The absence of sprinklers in the L'Enfant Plaza building that burned this week causing about $100 million in damage to the U.S. Postal Service headquarters and injuring 25 firefighters, raises serious questionns for consumers:
Should your residence be equipped with a sprinkler system? How much would it cost to install? How effective would it be?
Fire safety officials say sprinklers could reduce losses from home fires that kill about 6,000 people every year and cause an estimated $1.1 billion in damage. But the home-building industry, while acknowledging that test results sound good, is waiting for a cost-benefit analysis before taking a position on whether sprinklers should be routinely built into new homes.
"Without that [information], the picture is somewhat incomplete," said Bowen (Chip) Hosford, an analyst with the National Association of Home Builders' research foundation.
The thinking is that housing already is so expensive that it is beyond the reach of many consumers. Higher prices would exacerbate the problem.
But the U.S. Fire Administration, a federal agency that now plans to spend $2.5 million in fiscal 1985 promoting the use of sprinklers in one- and two-family residences, contends that costs should decline as the sprinkler industry grows.
At present, only a handful of U.S. residences have sprinkler systems. In San Clemente, Calif., sprinklers are required in all new construction. Cobb County, Ga., is also at the forefront in developing residential sprinklers.
Each sprinkler head, typically installed in the ceiling, is soldered to hold back the water until it is needed. When there is a fire and the temperature reaches 160 degrees Fahrenheit, the heat melts the solder on the sprinkler head and releases the water. This occurs automatically.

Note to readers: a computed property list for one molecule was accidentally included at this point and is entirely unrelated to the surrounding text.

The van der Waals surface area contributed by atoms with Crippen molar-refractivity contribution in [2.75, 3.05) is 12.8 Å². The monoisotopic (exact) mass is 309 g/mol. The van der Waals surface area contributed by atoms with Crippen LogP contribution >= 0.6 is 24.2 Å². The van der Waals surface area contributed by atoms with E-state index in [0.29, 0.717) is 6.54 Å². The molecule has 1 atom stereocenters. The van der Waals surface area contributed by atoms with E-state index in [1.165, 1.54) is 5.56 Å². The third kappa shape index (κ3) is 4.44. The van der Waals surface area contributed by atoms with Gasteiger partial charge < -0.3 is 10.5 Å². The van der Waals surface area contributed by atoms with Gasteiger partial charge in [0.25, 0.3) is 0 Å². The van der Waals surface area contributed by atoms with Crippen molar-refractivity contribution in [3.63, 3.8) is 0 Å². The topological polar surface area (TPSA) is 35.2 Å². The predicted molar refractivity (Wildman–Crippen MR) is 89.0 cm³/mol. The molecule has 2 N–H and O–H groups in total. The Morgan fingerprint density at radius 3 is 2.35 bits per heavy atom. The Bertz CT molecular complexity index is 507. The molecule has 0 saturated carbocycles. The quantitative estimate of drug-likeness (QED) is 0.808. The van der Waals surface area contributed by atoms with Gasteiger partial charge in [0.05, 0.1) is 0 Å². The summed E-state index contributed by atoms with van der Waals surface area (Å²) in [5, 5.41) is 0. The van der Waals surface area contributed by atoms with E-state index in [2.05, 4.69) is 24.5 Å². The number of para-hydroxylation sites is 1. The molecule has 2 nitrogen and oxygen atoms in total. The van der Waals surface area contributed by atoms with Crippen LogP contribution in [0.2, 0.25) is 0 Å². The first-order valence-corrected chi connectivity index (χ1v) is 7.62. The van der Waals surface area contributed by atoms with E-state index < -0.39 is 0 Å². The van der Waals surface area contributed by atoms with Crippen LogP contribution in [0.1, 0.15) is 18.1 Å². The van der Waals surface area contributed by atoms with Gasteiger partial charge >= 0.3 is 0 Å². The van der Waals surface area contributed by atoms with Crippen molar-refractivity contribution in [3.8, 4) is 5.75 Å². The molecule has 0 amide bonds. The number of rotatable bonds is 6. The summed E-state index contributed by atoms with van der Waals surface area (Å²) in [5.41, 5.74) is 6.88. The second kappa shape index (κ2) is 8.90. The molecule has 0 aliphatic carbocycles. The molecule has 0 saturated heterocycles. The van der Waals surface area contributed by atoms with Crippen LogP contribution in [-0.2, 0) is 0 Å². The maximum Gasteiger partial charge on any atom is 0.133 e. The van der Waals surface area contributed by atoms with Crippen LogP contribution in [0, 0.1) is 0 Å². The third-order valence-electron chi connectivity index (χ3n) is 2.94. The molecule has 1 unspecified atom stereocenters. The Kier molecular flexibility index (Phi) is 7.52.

USFA estimates that a sprinkler system adds about 1 percent to the price of a new house or $1,000 for a $100,000 home. The cost of adding a sprinkler system to an existing house is about three times that much. The USFA said that retrofitting the same $100,000 house with a sprinkler system would cost $3,000.
That compares to less than $100 for several smoke detectors that provide warning alarms, but no water.
Still, fire officials view the residential sprinkler as a "life-safety system."
Harry Walsh, director of the USFA office of fire prevention and office control, said that sprinklers would be better for "the old, the young, the incapacitated, those who might be on medication" or when "the fire may have been started by someone under the influence of alcohol."
Walsh said a sprinkler system may extinguish the fire before the flames and poisonous gases have a chance to spread. Moreover, he said, the sprinkler system, by controlling the fire, provides more escape time.
To find out what difference a sprinkler can make, fire officials in Hartford, Conn. this week built two identical structures, each measuring 20 by 14 feet, furnished them as living rooms and started fires in wastebaskets that were part of the decor. One structure had a sprinkler system; the other did not.
In the structure with the sprinkler, the fire caused a minimum amount of damage. The sprinkler was activated in 97 seconds and completely extinguished the flames. Temperatures in the room increased to only 75 degrees, up from 72 degrees before the fire. Carbon monoxide reached a concentration of 300 parts per million.
In the structure with no sprinkler, flames quickly engulfed the furnishings. Temperatures reached 650 degrees in six minutes and carbon monoxide concentration hit a lethal 5,000 parts per million, officials said.